Bla. Bla. Bla. Basically, when I try to write about something I care about it comes out twice. Once iffy and then much better. The twin idea is something I am certain is not a singular phenomenon. I know from college that there are poets who experienced this (Whitman, Moore, Pound, Eliot, Bishop, Yeats.) The poems that get published by these writers all seem very singular and perfect, but go back into their works-in-progress letters and editing and you will see an internal dialogue through the poems they wrote earlier, a duel between twins. Or perhaps the birth of two queen bees in a hive, fighting to become the monarchy.

This poem needed more editing, but it also needed to break from its twin. The two together form a powerful bond, which will be reinstated later, I am sure. First, they must grow apart and reach their own potential lest they be bound together in this draft state and never improve.

 

TAKEAWAY

Twins. The phenomenon I am only just getting my head around because I happen to be going back through my whole collection one by one. In essence, the twin effect appears when two poems written in near succession are mirrors and informants of each other. More powerful together, they demonstrate writable-idea in converging ways that reflect on the idea itself and the time they were written. Some twins will come closer, others will break apart, though all instances are evidence that writing as a process is a dynamic flowering arc.

Poem 59 RevisedPoem 59 Original

Poem 55 Editing

Poem 55 is a poem that went through some growing pains. A lesson I think all poets need to know:

Poem 55

Poem 55 had the opportunity to see a review from a visiting JMU-grad poet on his book tour. His advice was simple, and mirrored the advice I had recieved in class all semester: Cut the top 

but then upon his second reading he paused and said: Nevermind. I Like It. I don’t know what I would do. 

Everyone felt that way. Even me. The top was highly figurative, it had little grounding imagery and leaned on lots and lots of tired metaphors and similies. The trouble was cutting something that on most second reads, the reader felt was important to the poem.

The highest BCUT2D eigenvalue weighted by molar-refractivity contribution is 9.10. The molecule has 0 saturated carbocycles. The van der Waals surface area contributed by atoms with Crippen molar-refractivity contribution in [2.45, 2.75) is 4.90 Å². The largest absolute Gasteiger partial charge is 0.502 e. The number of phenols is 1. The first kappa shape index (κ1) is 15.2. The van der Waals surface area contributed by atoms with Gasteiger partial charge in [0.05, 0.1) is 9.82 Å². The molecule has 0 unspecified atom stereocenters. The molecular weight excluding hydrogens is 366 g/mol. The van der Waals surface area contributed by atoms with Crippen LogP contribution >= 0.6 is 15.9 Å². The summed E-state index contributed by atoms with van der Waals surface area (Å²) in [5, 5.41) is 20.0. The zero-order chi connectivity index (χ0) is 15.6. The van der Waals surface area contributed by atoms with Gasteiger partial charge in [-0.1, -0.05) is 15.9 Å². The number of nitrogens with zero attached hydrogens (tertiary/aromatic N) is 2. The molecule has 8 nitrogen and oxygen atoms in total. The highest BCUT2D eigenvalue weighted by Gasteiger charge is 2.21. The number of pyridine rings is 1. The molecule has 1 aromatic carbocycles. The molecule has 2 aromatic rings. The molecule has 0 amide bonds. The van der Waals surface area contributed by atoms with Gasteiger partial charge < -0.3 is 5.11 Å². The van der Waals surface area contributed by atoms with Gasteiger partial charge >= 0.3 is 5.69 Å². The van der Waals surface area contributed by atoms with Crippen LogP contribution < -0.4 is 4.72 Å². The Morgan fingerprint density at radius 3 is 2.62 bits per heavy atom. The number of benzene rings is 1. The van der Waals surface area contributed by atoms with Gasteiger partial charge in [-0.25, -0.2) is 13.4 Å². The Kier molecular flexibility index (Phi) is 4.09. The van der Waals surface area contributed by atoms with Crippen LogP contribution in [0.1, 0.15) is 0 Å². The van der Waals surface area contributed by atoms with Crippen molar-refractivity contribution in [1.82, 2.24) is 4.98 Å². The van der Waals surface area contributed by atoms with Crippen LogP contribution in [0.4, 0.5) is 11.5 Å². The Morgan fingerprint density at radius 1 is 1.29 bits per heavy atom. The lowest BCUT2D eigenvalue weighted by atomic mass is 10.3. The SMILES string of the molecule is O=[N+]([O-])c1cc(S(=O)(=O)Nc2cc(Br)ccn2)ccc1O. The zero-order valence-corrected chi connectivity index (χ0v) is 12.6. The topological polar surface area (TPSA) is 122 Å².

But what’s important, if it needs more attention than most readers are willing to promise. The sad truth about reading is that most people don’t have a second read. If it doesn’t have a first-read-stick, then be honest, does it work?

I love the first part, but when I finally made the needed cut the poem grew into its own. I could find a good title for it and make some small adjustments that were hard to see in the blaring distraction of the first section.

To be fair, the first part has some good pith (pith being the thoughtful stuff that makes poems wonderful) and so there’s no reason not to cut it up and use it somewhere else.

I had tried a variety of presentations in order to keep the top: Italics, crossed-out text, parenthesis, small and hard to read words that showed something came before. They were no good. There was no good way to present bad information. So don’t. Let yourself delete it!

TAKEAWAY

Poems are only as good as their weakest link. Like everything else, they depend on all parts being equally strong. When a line of a poem or a whole section is not good enough, the poem suffers as a whole. Don’t save bad lines. Delete them, let yourself overcome the lesser parts of your writing, and see the real revisions and changes the poem needs to be great. By keeping the section for as long as I did, I missed more sophisticated changes and had trouble making a title. I thought this poem was about grief, but it was really about my dad. Had I been afraid of change I would have missed out on some serious wisdom. Don’t be afraid, take back your poem!

Poem 55 RevisedPoem 55 Original

Poem 55 Revised

Family Portrait

 

Two score before my parents wed my father held the branches of three trees:

Peach, Apricot, Loquat; their sapping cylinders fresh leaking of life,

With his knife bore them holes together, and bound them with leftover string.

They grew entangled like the knots of unkept ambition, their fruition

Was never compromised by their scars. Here we are

Slack by our tendons, held together barely by bark

But you and I know the best part about broken branches.

They must grow back.

—ECW

 

Poem 55 EditedPoem 55 Original

Poem 52 Revised

Oh! The Earth bursts out between these weeds

Feeds the trees, please return these seeds as I left them:

 

With potential. Holy holy incredible the decibel of husk musk matter

We are a splatter of star latter, what-ever with weather, we sometimes

Grow… didn’t you know…

 

I thought is so, to sew the seeds of my father’s weeds and wait

By the mounds with resounding sunshine. With enough love

We will grow.

 

And when we grow the soil knows…

To look for seeds.

—ECW

 

Poem 52 Edited – Poem 52 Revised